Miriam Wheeler and Ted Borter

Miriam Wheeler (left) and Ted Borter.


Miriam Wheeler and Ted Borter

Co-heads of the Americas Real Estate Financing Group at Goldman Sachs

Last year's rank: 12

Miriam Wheeler and Ted Borter
By July 14, 2020 9:00 AM

The CMBS market picked up a bit of steam last year, and Goldman Sachs’ market share as a bookrunner of U.S. commercial mortgage-backed securities transactions dipped to 11.4 percent even though its volume grew 25 percent to $11.1 billion — across 30 deals — from $8.9 billion the previous year. 

It also contributed more than $10.1 billion to CMBS transactions last year — $3.9 billion in conduit deals and $6.2 billion in single-asset, single-borrower deals — a nearly 18 percent jump from 2018’s $8.6 billion total, according to data from Commercial Mortgage Alert.

Miriam Wheeler and Ted Borter took over as co-heads of real estate financing in time to make last year’s list for the first time. 

Two heads are indeed better than one.

In early May, Goldman Sachs and Citi essentially reopened a COVID-19 rocked CMBS market with its conduit deal, GSMS 2020-GC47; a $772 million deal led by Goldman that was met by strong investor demand. The canaries in the coal mine, their bet paid off.

Wheeler has logged 15 years at Goldman, where she began in 2005 and made partner in 2018. As co-head of the real estate finance practice she heads up large loans, senior mortgage and mezzanine debt originations. Goldman originated $2.5 billion in mezzanine debt last year and was projected to do about the same this year, according to CMA data.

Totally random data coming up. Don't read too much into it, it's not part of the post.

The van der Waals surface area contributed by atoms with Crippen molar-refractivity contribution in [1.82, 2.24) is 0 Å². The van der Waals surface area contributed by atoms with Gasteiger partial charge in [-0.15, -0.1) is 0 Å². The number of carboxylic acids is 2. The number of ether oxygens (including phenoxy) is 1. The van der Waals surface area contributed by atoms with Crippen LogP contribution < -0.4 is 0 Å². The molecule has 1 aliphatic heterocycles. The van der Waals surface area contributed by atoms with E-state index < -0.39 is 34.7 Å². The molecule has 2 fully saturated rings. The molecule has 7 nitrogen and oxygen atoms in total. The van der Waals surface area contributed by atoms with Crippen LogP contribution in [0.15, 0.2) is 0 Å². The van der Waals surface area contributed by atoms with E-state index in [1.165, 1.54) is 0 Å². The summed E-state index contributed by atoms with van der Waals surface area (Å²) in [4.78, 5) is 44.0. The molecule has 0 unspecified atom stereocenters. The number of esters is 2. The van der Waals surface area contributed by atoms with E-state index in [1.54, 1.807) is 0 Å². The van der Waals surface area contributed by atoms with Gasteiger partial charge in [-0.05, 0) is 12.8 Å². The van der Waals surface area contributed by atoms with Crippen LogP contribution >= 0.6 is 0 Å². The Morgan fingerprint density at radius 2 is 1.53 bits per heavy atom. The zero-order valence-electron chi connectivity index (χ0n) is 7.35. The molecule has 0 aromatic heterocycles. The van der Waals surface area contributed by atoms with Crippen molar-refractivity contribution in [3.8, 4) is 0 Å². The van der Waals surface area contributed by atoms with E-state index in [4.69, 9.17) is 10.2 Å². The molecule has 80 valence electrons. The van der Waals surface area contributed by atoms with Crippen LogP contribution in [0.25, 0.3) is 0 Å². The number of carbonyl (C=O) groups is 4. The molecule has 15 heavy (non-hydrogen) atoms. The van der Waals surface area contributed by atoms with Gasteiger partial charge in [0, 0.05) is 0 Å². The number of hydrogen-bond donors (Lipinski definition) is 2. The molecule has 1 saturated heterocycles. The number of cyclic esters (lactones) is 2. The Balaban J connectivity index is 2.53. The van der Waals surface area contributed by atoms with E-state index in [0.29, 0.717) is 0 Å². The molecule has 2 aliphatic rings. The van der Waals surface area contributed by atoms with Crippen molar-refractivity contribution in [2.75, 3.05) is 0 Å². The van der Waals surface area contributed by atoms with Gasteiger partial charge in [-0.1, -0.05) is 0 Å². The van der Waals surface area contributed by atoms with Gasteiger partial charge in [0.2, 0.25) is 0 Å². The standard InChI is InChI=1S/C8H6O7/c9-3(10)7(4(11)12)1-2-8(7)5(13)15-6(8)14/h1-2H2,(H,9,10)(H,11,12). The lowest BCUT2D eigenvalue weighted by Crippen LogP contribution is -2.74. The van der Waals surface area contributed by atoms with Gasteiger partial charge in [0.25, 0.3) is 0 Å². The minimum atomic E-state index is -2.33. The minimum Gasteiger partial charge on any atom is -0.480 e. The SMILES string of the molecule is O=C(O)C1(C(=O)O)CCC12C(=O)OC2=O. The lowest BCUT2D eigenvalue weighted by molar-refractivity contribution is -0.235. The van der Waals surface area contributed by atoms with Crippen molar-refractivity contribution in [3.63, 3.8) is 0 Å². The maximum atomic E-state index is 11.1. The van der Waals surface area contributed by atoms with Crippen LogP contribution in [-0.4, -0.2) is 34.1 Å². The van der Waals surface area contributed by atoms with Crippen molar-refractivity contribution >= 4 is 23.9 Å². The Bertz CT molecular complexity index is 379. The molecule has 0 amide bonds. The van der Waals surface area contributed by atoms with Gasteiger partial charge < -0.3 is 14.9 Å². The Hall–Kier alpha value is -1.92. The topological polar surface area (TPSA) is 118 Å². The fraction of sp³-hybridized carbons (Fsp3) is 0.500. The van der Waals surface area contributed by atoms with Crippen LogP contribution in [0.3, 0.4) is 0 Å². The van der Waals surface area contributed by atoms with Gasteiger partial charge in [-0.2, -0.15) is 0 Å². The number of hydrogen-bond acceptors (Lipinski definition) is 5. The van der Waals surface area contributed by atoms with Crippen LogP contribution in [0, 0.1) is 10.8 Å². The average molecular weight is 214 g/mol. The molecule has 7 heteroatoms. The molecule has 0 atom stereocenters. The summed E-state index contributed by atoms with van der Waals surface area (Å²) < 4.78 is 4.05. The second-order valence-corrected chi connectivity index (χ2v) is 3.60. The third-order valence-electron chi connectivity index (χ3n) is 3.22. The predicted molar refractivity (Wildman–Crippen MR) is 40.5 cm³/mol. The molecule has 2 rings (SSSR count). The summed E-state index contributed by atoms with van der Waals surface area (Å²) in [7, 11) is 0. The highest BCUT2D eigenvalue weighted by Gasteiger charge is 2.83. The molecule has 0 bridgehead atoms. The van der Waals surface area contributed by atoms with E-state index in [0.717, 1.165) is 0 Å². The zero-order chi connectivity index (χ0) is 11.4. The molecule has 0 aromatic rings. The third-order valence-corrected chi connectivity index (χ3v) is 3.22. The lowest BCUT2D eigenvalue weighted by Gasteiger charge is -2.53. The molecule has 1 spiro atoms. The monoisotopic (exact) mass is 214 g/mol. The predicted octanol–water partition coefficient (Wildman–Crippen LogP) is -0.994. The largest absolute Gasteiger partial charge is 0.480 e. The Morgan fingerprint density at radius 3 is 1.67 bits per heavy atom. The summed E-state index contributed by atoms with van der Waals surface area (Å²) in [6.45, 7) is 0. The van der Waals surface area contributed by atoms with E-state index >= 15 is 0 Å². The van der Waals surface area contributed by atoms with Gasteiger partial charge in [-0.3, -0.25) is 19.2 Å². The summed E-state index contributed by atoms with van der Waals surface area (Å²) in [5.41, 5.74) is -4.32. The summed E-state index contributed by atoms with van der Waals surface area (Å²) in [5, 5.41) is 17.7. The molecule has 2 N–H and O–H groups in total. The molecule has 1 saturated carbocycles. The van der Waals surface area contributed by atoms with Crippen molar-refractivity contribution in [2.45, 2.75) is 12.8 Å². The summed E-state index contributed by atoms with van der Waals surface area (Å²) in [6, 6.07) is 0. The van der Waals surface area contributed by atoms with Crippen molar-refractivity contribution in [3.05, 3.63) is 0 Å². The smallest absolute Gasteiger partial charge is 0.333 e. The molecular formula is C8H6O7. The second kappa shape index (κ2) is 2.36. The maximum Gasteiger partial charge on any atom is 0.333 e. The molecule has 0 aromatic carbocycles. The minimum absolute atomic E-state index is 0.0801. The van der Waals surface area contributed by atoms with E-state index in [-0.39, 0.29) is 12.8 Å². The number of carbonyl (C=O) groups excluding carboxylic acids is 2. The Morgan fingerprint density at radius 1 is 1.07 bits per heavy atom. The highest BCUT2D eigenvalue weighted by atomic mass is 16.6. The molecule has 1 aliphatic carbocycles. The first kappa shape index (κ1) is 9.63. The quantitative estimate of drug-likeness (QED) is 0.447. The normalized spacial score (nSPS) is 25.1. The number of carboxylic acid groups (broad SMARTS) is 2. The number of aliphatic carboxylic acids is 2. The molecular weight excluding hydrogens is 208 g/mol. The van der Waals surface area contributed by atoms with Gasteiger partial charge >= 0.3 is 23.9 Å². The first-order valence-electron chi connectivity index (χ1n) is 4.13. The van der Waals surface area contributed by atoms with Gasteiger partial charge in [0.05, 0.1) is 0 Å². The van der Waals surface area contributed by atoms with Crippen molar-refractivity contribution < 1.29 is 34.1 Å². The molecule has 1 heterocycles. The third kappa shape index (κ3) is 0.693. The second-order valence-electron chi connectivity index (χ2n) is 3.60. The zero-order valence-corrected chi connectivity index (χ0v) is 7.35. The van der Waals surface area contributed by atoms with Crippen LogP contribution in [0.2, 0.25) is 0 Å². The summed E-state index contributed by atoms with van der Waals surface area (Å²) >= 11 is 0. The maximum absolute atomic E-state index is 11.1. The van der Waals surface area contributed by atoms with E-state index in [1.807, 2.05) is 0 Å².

Borter, who heads up the bank’s commercial mortgage finance business in North America, can count more than two decades at Goldman, having started there in 1997.  

One of the bank’s biggest deals last year was when it led the $1.2 billion CMBS deal on the Fontainebleau Miami Beach oceanfront resort. Goldman also provided a $225.6 million construction debt package to RXR Realty for the development of a new residential project on the campus of Long Island University in Brooklyn.

In D.C., Goldman Sachs led a consortium of lenders in a $847 million financing to facilitate the second phase of construction on The Wharf, a $2.5 billion, 3.2 million-square-foot waterfront mega-project.

And near the end of 2019, it was announced that it was also involved in the $850 million CMBS refinance of Vornado’s 650 Madison Avenue.—M.B.

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